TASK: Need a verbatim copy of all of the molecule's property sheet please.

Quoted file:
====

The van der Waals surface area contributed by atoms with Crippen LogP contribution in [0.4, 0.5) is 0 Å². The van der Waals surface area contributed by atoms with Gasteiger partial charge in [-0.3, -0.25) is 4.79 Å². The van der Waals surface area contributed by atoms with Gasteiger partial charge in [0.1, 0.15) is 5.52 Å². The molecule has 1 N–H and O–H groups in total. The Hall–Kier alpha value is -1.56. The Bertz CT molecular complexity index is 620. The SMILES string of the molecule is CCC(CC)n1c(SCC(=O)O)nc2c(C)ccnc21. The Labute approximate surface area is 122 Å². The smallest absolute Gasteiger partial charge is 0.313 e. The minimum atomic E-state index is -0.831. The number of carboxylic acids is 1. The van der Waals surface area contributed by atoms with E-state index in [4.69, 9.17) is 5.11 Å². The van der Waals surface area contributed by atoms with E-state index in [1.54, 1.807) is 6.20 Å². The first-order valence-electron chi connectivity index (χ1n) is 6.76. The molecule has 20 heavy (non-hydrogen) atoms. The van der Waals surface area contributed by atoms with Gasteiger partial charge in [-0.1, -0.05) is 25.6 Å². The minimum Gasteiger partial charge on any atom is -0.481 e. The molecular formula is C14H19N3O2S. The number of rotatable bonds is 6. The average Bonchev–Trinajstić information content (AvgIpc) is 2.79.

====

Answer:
The van der Waals surface area contributed by atoms with Crippen LogP contribution in [0.4, 0.5) is 0 Å². The van der Waals surface area contributed by atoms with Gasteiger partial charge in [-0.3, -0.25) is 4.79 Å². The van der Waals surface area contributed by atoms with Gasteiger partial charge in [0.1, 0.15) is 5.52 Å². The molecule has 1 N–H and O–H groups in total. The Hall–Kier alpha value is -1.56. The Bertz CT molecular complexity index is 620. The SMILES string of the molecule is CCC(CC)n1c(SCC(=O)O)nc2c(C)ccnc21. The Labute approximate surface area is 122 Å². The smallest absolute Gasteiger partial charge is 0.313 e. The minimum atomic E-state index is -0.831. The number of carboxylic acids is 1. The van der Waals surface area contributed by atoms with E-state index in [4.69, 9.17) is 5.11 Å². The van der Waals surface area contributed by atoms with E-state index in [1.54, 1.807) is 6.20 Å². The first-order valence-electron chi connectivity index (χ1n) is 6.76. The molecule has 20 heavy (non-hydrogen) atoms. The van der Waals surface area contributed by atoms with Gasteiger partial charge in [-0.1, -0.05) is 25.6 Å². The minimum Gasteiger partial charge on any atom is -0.481 e. The molecular formula is C14H19N3O2S. The number of rotatable bonds is 6. The average Bonchev–Trinajstić information content (AvgIpc) is 2.79.